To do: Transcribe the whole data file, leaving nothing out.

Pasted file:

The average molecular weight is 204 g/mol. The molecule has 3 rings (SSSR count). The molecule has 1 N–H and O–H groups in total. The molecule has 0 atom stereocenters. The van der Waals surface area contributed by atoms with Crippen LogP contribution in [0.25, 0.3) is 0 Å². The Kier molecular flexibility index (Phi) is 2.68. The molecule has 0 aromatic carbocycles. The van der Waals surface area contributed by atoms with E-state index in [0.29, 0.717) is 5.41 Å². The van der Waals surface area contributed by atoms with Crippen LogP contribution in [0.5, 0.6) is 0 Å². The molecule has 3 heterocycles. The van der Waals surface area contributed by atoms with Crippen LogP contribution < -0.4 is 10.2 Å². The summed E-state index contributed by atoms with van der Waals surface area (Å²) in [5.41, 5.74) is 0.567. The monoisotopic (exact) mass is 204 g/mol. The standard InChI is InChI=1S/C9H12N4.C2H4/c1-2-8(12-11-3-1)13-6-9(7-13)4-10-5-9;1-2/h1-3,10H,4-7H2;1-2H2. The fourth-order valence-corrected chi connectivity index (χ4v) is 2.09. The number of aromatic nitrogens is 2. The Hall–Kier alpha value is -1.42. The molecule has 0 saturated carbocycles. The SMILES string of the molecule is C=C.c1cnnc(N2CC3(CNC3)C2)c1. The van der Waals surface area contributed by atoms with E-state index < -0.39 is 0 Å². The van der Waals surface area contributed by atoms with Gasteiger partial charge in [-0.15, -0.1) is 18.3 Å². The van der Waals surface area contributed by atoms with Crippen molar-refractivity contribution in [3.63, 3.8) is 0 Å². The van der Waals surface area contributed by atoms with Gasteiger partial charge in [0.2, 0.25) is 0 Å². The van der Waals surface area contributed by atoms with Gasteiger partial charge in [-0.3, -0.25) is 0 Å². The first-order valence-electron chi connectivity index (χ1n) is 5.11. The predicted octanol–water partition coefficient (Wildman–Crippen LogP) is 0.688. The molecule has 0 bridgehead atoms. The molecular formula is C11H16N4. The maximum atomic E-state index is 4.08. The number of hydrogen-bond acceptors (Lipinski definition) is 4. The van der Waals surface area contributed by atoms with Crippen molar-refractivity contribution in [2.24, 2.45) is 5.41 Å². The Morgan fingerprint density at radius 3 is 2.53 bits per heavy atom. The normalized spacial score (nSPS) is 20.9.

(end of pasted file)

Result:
The average molecular weight is 204 g/mol. The molecule has 3 rings (SSSR count). The molecule has 1 N–H and O–H groups in total. The molecule has 0 atom stereocenters. The van der Waals surface area contributed by atoms with Crippen LogP contribution in [0.25, 0.3) is 0 Å². The Kier molecular flexibility index (Phi) is 2.68. The molecule has 0 aromatic carbocycles. The van der Waals surface area contributed by atoms with E-state index in [0.29, 0.717) is 5.41 Å². The van der Waals surface area contributed by atoms with Crippen LogP contribution in [0.5, 0.6) is 0 Å². The molecule has 3 heterocycles. The van der Waals surface area contributed by atoms with Crippen LogP contribution < -0.4 is 10.2 Å². The summed E-state index contributed by atoms with van der Waals surface area (Å²) in [5.41, 5.74) is 0.567. The monoisotopic (exact) mass is 204 g/mol. The standard InChI is InChI=1S/C9H12N4.C2H4/c1-2-8(12-11-3-1)13-6-9(7-13)4-10-5-9;1-2/h1-3,10H,4-7H2;1-2H2. The fourth-order valence-corrected chi connectivity index (χ4v) is 2.09. The number of aromatic nitrogens is 2. The Hall–Kier alpha value is -1.42. The molecule has 0 saturated carbocycles. The SMILES string of the molecule is C=C.c1cnnc(N2CC3(CNC3)C2)c1. The van der Waals surface area contributed by atoms with E-state index < -0.39 is 0 Å². The van der Waals surface area contributed by atoms with Gasteiger partial charge in [-0.15, -0.1) is 18.3 Å². The van der Waals surface area contributed by atoms with Crippen molar-refractivity contribution in [3.63, 3.8) is 0 Å². The van der Waals surface area contributed by atoms with Gasteiger partial charge in [0.2, 0.25) is 0 Å². The van der Waals surface area contributed by atoms with Gasteiger partial charge in [-0.3, -0.25) is 0 Å². The first-order valence-electron chi connectivity index (χ1n) is 5.11. The predicted octanol–water partition coefficient (Wildman–Crippen LogP) is 0.688. The molecule has 0 bridgehead atoms. The molecular formula is C11H16N4. The maximum atomic E-state index is 4.08. The number of hydrogen-bond acceptors (Lipinski definition) is 4. The van der Waals surface area contributed by atoms with Crippen molar-refractivity contribution in [2.24, 2.45) is 5.41 Å². The Morgan fingerprint density at radius 3 is 2.53 bits per heavy atom. The normalized spacial score (nSPS) is 20.9.